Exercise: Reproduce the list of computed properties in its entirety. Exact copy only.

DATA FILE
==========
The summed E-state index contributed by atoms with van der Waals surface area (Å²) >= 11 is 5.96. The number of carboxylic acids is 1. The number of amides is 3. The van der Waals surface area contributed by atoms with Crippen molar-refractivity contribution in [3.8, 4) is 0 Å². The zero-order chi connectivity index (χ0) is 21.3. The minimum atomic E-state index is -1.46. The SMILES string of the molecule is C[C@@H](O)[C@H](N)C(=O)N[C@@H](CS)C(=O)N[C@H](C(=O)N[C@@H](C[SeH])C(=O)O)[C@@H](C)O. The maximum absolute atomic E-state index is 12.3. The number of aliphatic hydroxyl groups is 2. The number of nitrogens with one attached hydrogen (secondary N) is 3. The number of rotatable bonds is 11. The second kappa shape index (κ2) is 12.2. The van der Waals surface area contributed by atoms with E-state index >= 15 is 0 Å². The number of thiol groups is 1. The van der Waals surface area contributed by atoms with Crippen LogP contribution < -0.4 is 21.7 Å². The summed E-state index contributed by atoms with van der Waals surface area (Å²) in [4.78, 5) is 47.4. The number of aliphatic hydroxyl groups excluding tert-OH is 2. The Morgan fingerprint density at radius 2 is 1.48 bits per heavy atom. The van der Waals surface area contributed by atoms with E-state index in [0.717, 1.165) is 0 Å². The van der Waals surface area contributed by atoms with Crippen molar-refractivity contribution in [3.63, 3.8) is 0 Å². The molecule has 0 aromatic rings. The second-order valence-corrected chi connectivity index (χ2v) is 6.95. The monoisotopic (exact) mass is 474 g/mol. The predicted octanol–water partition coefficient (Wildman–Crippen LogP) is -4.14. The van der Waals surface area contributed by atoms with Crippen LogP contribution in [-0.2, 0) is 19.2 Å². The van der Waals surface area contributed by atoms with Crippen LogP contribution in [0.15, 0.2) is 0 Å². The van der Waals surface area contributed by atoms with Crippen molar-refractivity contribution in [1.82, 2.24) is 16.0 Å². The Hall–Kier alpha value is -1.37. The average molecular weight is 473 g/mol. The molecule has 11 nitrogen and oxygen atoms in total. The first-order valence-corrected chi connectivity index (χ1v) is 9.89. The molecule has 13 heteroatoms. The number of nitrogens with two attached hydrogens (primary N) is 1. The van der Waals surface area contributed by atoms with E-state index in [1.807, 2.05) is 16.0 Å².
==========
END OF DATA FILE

The summed E-state index contributed by atoms with van der Waals surface area (Å²) >= 11 is 5.96. The number of carboxylic acids is 1. The number of amides is 3. The van der Waals surface area contributed by atoms with Crippen molar-refractivity contribution in [3.8, 4) is 0 Å². The zero-order chi connectivity index (χ0) is 21.3. The minimum atomic E-state index is -1.46. The SMILES string of the molecule is C[C@@H](O)[C@H](N)C(=O)N[C@@H](CS)C(=O)N[C@H](C(=O)N[C@@H](C[SeH])C(=O)O)[C@@H](C)O. The maximum absolute atomic E-state index is 12.3. The number of aliphatic hydroxyl groups is 2. The number of nitrogens with one attached hydrogen (secondary N) is 3. The number of rotatable bonds is 11. The second kappa shape index (κ2) is 12.2. The van der Waals surface area contributed by atoms with E-state index >= 15 is 0 Å². The number of thiol groups is 1. The van der Waals surface area contributed by atoms with Crippen LogP contribution < -0.4 is 21.7 Å². The summed E-state index contributed by atoms with van der Waals surface area (Å²) in [4.78, 5) is 47.4. The number of aliphatic hydroxyl groups excluding tert-OH is 2. The Morgan fingerprint density at radius 2 is 1.48 bits per heavy atom. The van der Waals surface area contributed by atoms with E-state index in [0.717, 1.165) is 0 Å². The van der Waals surface area contributed by atoms with Crippen molar-refractivity contribution in [3.63, 3.8) is 0 Å². The molecule has 0 aromatic rings. The second-order valence-corrected chi connectivity index (χ2v) is 6.95. The monoisotopic (exact) mass is 474 g/mol. The predicted octanol–water partition coefficient (Wildman–Crippen LogP) is -4.14. The van der Waals surface area contributed by atoms with Crippen LogP contribution in [-0.2, 0) is 19.2 Å². The van der Waals surface area contributed by atoms with Crippen LogP contribution in [0.15, 0.2) is 0 Å². The van der Waals surface area contributed by atoms with Crippen molar-refractivity contribution in [1.82, 2.24) is 16.0 Å². The Hall–Kier alpha value is -1.37. The average molecular weight is 473 g/mol. The molecule has 11 nitrogen and oxygen atoms in total. The first-order valence-corrected chi connectivity index (χ1v) is 9.89. The molecule has 13 heteroatoms. The number of nitrogens with two attached hydrogens (primary N) is 1. The van der Waals surface area contributed by atoms with E-state index in [1.807, 2.05) is 16.0 Å².